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It’s the largest underground freshwater supply in the world, stretching from South Dakota all the way to Texas. It’s underneath most of Nebraska’s farmlands, and it provides crucial water resources for farming in Colorado, Kansas, Oklahoma and even New Mexico. It’s called the Ogallala Aquifer, and it is being pumped dry.
See the map of this aquifer here: http://www.naturalnews.com/images/O…
Without the Ogallala Aquifer, America’s heartland food production collapses. No water means no irrigation for the corn, wheat, alfalfa and other crops grown across these states to feed people and animals. And each year, the Ogallala Aquifer drops another few inches as it is literally being sucked dry by the tens of thousands of agricultural wells that tap into it across the heartland of America.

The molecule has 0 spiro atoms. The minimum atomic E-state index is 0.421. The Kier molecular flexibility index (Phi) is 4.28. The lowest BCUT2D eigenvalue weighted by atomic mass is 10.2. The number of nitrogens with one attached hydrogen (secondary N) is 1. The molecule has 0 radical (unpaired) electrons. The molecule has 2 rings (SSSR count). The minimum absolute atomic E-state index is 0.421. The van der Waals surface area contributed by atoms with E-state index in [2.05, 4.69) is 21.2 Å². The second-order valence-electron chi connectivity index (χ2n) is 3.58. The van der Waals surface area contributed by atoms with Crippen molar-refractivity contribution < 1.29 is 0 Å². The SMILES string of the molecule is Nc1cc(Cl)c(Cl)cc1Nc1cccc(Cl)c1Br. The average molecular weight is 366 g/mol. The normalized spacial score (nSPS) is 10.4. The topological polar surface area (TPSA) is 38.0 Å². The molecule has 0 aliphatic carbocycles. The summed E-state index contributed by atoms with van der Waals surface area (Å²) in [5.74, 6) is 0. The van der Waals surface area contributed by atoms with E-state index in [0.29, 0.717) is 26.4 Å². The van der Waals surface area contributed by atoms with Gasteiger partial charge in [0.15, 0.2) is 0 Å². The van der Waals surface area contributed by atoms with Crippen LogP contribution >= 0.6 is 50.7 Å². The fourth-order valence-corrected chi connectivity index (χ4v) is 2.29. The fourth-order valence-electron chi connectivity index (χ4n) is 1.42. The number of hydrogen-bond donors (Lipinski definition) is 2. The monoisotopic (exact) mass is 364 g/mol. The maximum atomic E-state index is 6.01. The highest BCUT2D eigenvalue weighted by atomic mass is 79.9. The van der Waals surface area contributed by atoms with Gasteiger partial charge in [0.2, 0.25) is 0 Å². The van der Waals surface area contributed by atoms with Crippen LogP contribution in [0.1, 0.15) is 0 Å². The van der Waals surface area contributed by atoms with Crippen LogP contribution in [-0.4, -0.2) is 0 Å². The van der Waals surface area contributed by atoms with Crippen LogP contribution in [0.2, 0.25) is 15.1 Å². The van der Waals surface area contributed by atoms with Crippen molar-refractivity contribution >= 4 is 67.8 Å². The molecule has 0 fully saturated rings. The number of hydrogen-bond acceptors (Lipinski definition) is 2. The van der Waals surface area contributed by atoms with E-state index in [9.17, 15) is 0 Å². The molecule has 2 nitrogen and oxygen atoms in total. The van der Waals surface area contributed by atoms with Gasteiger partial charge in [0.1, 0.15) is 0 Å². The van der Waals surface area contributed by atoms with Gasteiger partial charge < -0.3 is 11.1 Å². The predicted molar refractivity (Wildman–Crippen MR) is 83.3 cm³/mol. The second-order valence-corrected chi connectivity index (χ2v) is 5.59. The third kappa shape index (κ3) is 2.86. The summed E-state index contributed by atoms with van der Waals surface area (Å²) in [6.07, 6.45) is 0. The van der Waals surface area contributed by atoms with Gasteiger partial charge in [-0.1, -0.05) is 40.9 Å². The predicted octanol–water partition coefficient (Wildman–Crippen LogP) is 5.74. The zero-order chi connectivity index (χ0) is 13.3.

This problem with all this is that the Ogallala Aquifer isn’t being recharged in any significant way from rainfall or rivers. This is so-called “fossil water” because once you use it, it’s gone. And it’s disappearing now faster than ever.
In some regions along the aquifer, the water level has dropped so far that it has effectively disappeared — places like Happy, Texas, where a once-booming agricultural town has collapsed to a population of just 595. All the wells drilled there in the 1950’s tapped into the Ogallala Aquifer and seemed to provide abundant water at the time. But today the wells have all run dry.